Vanderbilt itself has seen racial disparities in its treatment of protesters. In 1960, the Divinity School expelled Reverend James Lawson for his role in organizing civil rights resistance. His civil disobedience, inspired by Martin Luther King Jr. and Gandhi, eventually led to his arrest. Lawson and the school later reconciled, but it took until 1996—over three decades after the Civil Rights Act was passed. In 2021, Vanderbilt honored him by launching the James Lawson Institute for the Research and Study of Nonviolent Movements at Vanderbilt University.
Students lacking socioeconomic privilege are often unable to pay fines or access adequate legal counsel to address any criminal consequences of protesting. Many low-income students at Vanderbilt are also on scholarships, which are contingent on remaining in good standing with the university. Faced with potential repercussions from the university, graduate school admissions or future employers, these students may feel that it’s not worth the risk. Academic or disciplinary probation can also affect your future; if students face disciplinary action, and it appears on their permanent records, their future career or educational prospects may be hindered. Marginalized students may not be given a second chance, and if they are expelled, they may have no safety net. Wealthy students, with huge safety nets, can afford to take risks or disrupt. But will they?
While American universities themselves engaged in mass and sometimes violent protests throughout the anti-war movement, Vanderbilt was fairly tame. According to Laura L. Grove’s (‘18) research article titled “Vanderbilt and the Vietnam Crisis,” most Vanderbilt students from the 1960s “came from white, southern, conservative, affluent families, and thus unsurprisingly most favored the war.” By 1968, as tensions escalated, “the liberal minority made their voices heard,” organizing debates and “teach-ins.” These students were dominant “because conservative students’ interest in the subject remained on the surface level.” Today’s Vanderbilt is considerably less monolithic, and students from all backgrounds and political affiliations identify as politically active. But are we willing to engage beyond the surface level?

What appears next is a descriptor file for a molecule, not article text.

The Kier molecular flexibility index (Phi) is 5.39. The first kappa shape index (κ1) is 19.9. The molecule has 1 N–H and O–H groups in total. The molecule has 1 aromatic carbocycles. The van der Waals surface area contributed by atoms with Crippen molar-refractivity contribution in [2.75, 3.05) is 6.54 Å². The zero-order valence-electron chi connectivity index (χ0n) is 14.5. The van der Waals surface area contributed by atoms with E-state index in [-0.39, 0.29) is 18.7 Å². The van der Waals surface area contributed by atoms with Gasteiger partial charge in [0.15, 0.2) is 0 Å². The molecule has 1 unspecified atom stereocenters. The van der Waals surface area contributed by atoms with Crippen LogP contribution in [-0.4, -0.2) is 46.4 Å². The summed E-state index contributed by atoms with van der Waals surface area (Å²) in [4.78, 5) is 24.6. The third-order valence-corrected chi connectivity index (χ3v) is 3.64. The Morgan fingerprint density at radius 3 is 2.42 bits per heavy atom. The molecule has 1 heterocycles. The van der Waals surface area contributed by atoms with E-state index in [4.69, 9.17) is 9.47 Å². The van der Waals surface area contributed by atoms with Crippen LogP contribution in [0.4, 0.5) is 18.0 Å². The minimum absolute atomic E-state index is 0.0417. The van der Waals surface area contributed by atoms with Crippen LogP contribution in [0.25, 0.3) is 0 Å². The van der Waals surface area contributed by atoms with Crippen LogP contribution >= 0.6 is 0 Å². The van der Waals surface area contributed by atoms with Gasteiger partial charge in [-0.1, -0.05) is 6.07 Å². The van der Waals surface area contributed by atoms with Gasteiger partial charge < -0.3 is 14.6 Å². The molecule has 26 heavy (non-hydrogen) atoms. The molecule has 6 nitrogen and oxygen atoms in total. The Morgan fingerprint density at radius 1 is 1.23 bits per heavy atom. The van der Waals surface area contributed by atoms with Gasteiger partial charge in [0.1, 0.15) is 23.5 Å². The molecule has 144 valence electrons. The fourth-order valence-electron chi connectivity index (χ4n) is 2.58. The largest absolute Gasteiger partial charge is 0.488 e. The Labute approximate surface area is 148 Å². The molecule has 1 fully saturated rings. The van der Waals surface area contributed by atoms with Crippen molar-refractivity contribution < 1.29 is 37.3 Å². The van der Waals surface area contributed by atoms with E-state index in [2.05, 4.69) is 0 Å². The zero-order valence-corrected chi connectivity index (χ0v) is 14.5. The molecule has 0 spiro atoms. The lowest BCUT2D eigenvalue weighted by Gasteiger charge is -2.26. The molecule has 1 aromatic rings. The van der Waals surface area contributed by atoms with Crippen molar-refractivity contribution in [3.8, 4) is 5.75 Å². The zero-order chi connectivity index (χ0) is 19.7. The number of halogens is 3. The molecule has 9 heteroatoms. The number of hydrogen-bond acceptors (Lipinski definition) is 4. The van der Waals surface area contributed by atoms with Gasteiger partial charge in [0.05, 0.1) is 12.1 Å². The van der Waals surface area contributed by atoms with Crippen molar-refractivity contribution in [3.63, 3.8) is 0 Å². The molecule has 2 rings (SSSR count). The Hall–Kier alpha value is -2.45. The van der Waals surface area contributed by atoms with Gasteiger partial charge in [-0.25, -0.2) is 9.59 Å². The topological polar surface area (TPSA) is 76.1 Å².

This isn’t just a Vanderbilt question—we rarely see headlines about truly disruptive campus protests anywhere.
One of the most successful campus protests to make national news recently was at New York University. It didn’t feature students locking themselves in buildings or risking arrest. Rather, it saw students gather 80 signatures from a class of 350 students to challenge an organic chemistry professor’s allegedly unfair grading standards. The students’ complaints ultimately resulted in Jones’s firing. This response sparked outcry over NYU’s decision to give into its students’ demands—some feel universities care more about satisfying consumer demands than educating resilient and competent students—while others have echoed the students’ concerns about weed-out classes. The point is, it worked, and students organized. But we should not overlook that the most successful student protest in recent memory had to do with student GPAs, not racism, climate change, homophobia, transphobia, gun violence or abortion access.